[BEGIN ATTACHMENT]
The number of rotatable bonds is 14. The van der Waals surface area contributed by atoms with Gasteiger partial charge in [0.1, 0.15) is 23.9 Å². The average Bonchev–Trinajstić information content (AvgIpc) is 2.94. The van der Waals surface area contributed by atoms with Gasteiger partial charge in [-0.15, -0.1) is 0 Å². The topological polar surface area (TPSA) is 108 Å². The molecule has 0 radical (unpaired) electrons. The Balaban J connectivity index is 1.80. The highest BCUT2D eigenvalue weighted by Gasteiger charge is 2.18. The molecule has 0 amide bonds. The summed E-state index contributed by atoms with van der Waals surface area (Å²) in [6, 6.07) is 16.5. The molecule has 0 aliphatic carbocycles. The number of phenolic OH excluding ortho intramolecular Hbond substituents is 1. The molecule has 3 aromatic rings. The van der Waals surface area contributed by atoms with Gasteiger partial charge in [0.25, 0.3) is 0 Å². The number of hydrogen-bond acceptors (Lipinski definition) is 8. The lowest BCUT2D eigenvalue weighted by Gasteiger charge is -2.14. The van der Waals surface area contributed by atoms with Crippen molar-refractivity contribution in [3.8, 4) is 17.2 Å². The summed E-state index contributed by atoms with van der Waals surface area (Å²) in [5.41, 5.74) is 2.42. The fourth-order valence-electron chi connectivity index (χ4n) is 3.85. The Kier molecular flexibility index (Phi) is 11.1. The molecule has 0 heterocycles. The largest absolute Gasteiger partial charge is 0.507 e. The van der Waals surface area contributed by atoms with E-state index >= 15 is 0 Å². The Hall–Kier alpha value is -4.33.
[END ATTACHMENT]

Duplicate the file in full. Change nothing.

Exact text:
The number of rotatable bonds is 14. The van der Waals surface area contributed by atoms with Gasteiger partial charge in [0.1, 0.15) is 23.9 Å². The average Bonchev–Trinajstić information content (AvgIpc) is 2.94. The van der Waals surface area contributed by atoms with Gasteiger partial charge in [-0.15, -0.1) is 0 Å². The topological polar surface area (TPSA) is 108 Å². The molecule has 0 radical (unpaired) electrons. The Balaban J connectivity index is 1.80. The highest BCUT2D eigenvalue weighted by Gasteiger charge is 2.18. The molecule has 0 amide bonds. The summed E-state index contributed by atoms with van der Waals surface area (Å²) in [6, 6.07) is 16.5. The molecule has 0 aliphatic carbocycles. The number of phenolic OH excluding ortho intramolecular Hbond substituents is 1. The molecule has 3 aromatic rings. The van der Waals surface area contributed by atoms with Gasteiger partial charge in [0.25, 0.3) is 0 Å². The number of hydrogen-bond acceptors (Lipinski definition) is 8. The lowest BCUT2D eigenvalue weighted by Gasteiger charge is -2.14. The van der Waals surface area contributed by atoms with Crippen molar-refractivity contribution in [3.8, 4) is 17.2 Å². The summed E-state index contributed by atoms with van der Waals surface area (Å²) in [5.41, 5.74) is 2.42. The fourth-order valence-electron chi connectivity index (χ4n) is 3.85. The Kier molecular flexibility index (Phi) is 11.1. The molecule has 0 heterocycles. The largest absolute Gasteiger partial charge is 0.507 e. The van der Waals surface area contributed by atoms with E-state index >= 15 is 0 Å². The Hall–Kier alpha value is -4.33.